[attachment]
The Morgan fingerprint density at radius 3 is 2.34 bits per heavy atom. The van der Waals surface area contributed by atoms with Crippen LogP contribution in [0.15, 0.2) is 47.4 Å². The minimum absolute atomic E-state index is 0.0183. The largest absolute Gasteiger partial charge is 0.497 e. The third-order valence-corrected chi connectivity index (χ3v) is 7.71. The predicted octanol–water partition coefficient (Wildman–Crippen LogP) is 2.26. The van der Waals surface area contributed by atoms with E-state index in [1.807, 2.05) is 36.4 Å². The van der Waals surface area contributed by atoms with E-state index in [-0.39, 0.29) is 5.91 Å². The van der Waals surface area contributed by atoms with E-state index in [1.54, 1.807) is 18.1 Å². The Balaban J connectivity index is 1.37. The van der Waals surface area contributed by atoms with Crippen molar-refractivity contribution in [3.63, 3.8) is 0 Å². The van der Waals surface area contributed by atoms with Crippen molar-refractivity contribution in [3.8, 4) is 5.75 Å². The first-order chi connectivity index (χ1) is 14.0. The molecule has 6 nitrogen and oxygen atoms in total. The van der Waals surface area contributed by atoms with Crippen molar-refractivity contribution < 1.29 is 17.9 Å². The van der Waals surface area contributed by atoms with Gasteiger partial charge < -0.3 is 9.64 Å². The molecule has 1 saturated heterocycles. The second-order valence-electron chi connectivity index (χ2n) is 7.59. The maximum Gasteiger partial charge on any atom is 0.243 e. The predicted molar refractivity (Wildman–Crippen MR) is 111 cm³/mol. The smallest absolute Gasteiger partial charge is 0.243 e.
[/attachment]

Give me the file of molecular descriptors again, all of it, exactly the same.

The Morgan fingerprint density at radius 3 is 2.34 bits per heavy atom. The van der Waals surface area contributed by atoms with Crippen LogP contribution in [0.15, 0.2) is 47.4 Å². The minimum absolute atomic E-state index is 0.0183. The largest absolute Gasteiger partial charge is 0.497 e. The third-order valence-corrected chi connectivity index (χ3v) is 7.71. The predicted octanol–water partition coefficient (Wildman–Crippen LogP) is 2.26. The van der Waals surface area contributed by atoms with E-state index in [1.807, 2.05) is 36.4 Å². The van der Waals surface area contributed by atoms with E-state index in [-0.39, 0.29) is 5.91 Å². The van der Waals surface area contributed by atoms with E-state index in [1.54, 1.807) is 18.1 Å². The Balaban J connectivity index is 1.37. The van der Waals surface area contributed by atoms with Crippen molar-refractivity contribution in [3.63, 3.8) is 0 Å². The van der Waals surface area contributed by atoms with Crippen molar-refractivity contribution in [3.8, 4) is 5.75 Å². The first-order chi connectivity index (χ1) is 14.0. The molecule has 6 nitrogen and oxygen atoms in total. The van der Waals surface area contributed by atoms with Crippen molar-refractivity contribution < 1.29 is 17.9 Å². The van der Waals surface area contributed by atoms with Gasteiger partial charge < -0.3 is 9.64 Å². The molecule has 1 saturated heterocycles. The second-order valence-electron chi connectivity index (χ2n) is 7.59. The maximum Gasteiger partial charge on any atom is 0.243 e. The predicted molar refractivity (Wildman–Crippen MR) is 111 cm³/mol. The smallest absolute Gasteiger partial charge is 0.243 e.